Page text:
Millard
Millard Longman

See all my products at:
www.mevproshop.com
Sid Mayer
View Profile
Special user
Santa Fe, NM
656 Posts

Profile of Sid Mayer
Did you ever notice when driving that you can often anticipate when another driver is going to change lanes in front of you? What happens of course is that they're thinking about doing it and swerve almost imperceptably an appreciable length of time before actually taking action. This is simply another example of what some authorities call involuntary muscular reaction.

This is closely related to muscle reading, both contact and non-contact. The key to success is clues from the subject...and this means that the subject must be thinking hard about the objective...which, in turn, is highly dependent upon the operator's set-up of the "experiment." As in hypnotism, some subjects are better than others, but, for successful reading, any subject must be carefully chosen and properly conditioned.

Sid
All the world's a stage ... and everybody on it is overacting.
Darmoe
View Profile
Special user
Ohio
741 Posts

Profile of Darmoe
Sid... you had me worried there for a minute when discussing "contact mind reading" with cars moving down the road...

Learning the "one-ahead", though it is a great method, I don't feel to be one of the "big musts" of the biz. Possibly because my brain don't cooperate well in trying to get a quick memorization of info while talking to someone on a different topic altogether... (never could pat my head and rub my belly either...)

Profiling however, being able to size a person up and "know" their "type" should be on that list of "required knowledge" simply because of how many ways we can use it WITHOUT BEING A READER per ce'. Being a good judge of people helps our shows in that we can find the "right" personalities for doing key bits in the show... people we're confident, will give the kind of reactions we want. This skill helps off stage at the level of marketing and sales as well as interpersonal relationships, etc. Too, it is a skill we can teach others e.g. workshops that bring in the extra bucks when the shows aren't happening.

Equivoque... well, I do think this is a valuable tool and to best master it, we need to study political science and the art of the spin doctor... Smile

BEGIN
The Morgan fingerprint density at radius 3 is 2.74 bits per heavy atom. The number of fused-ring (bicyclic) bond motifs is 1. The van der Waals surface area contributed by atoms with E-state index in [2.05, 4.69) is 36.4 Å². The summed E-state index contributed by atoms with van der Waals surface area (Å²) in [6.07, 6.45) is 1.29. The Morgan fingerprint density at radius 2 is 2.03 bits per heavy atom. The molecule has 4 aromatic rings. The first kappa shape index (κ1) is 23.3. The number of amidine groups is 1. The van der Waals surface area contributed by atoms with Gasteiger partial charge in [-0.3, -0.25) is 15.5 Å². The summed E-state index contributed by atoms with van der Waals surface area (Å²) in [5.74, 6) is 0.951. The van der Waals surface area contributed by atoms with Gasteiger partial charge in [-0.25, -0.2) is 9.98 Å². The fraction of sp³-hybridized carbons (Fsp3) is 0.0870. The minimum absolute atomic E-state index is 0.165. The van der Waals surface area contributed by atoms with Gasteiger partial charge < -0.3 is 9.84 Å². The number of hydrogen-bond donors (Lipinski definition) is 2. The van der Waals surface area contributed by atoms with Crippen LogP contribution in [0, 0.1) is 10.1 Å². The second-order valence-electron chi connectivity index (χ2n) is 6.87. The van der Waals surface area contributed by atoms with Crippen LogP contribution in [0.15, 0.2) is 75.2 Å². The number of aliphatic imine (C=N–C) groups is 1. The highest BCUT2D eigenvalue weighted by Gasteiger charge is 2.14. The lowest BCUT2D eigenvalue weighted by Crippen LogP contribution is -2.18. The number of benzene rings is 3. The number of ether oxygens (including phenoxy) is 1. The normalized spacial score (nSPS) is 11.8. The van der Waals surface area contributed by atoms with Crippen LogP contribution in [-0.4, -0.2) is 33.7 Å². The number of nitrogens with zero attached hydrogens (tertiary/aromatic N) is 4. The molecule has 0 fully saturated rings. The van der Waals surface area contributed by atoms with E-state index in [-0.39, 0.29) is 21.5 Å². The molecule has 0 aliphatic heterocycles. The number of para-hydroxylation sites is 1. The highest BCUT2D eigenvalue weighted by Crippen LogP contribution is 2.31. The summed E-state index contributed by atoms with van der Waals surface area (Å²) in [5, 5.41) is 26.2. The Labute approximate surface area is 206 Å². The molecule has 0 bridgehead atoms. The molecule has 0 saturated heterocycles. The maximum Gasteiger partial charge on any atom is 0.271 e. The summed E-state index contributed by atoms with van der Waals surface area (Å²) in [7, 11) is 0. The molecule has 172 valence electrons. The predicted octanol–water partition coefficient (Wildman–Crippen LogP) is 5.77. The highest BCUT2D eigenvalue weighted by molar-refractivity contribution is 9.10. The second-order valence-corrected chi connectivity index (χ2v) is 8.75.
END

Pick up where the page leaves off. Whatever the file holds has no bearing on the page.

Nail Biting... well, I've been working really hard to NOT do that one... this is no easy matter in that I'm trying to quit smoking and a bunch of other "unhealthy" habits these days too... the Nail Biting may just come back into vogue Smile

Well, I'm going to get out on the highway and try that bumper to bumper contact mind reading thing Smile
"I firmly believe that of all the Arts and Crafts of Mentalism, there is nothing more satisfying than one who is a first-class Reader. It is the ultimate in Mentalism..." - Tony Corinda * 13 Steps To Mentalism
christopher carter
View Profile
Special user
660 Posts

Profile of christopher carter
Quote:
On 2002-08-22 15:35, fordkross wrote:
Interesting, you bring up "that Russian fellow, the appeared on Letterman. You seem to not remember his name . Now, here is a man , who demonstrated a skill prized by mentalists on a national tv show. He appeared five or six times. I'm guessing, Letterman stopped having him on, because, they couldn't either expose or defeat him. Letterman IMO, hates, magic and magicians. He mainly has on magicians he can ridicule.
Except Penn and Teller who also hate magic and magicians
So we have a practicioner of CMR billed as psychic. He also appeared at the Castle, recieved National exposure, and few seem to know his name was Lev Schneider
from
Ford



Ford,

Thanks for the reminder on Mr. Schneider. I'm not sure it's worth drawing any larger conclusions from my failure to remember his name. I tend to write these things fairly late at night, and I'm noted for a pretty poor memory for names to begin with. I had the name available in the Satori book, and I should have looked it up.

For what it's worth, I've spoken to insiders who confirm your thoughts on Letterman. And as far as P and T go, while I won't go quite so far as to assert that they hate all magic and magicians, they do seem to hate the kind of magic and magicians that I like best. So it goes!

--Christopher Carter
The Magic Cafe Forum Index » » Penny for your thoughts » » Muscle Reading (0 Likes)
 Go to page [Previous]  1~2
[ Top of Page ]
All content & postings Copyright © 2001-2020 Steve Brooks. All Rights Reserved.
This page was created in 0.2 seconds requiring 5 database queries.
The views and comments expressed on The Magic Café
are not necessarily those of The Magic Café, Steve Brooks, or Steve Brooks Magic.
> Privacy Statement <

ROTFL Billions and billions served! ROTFL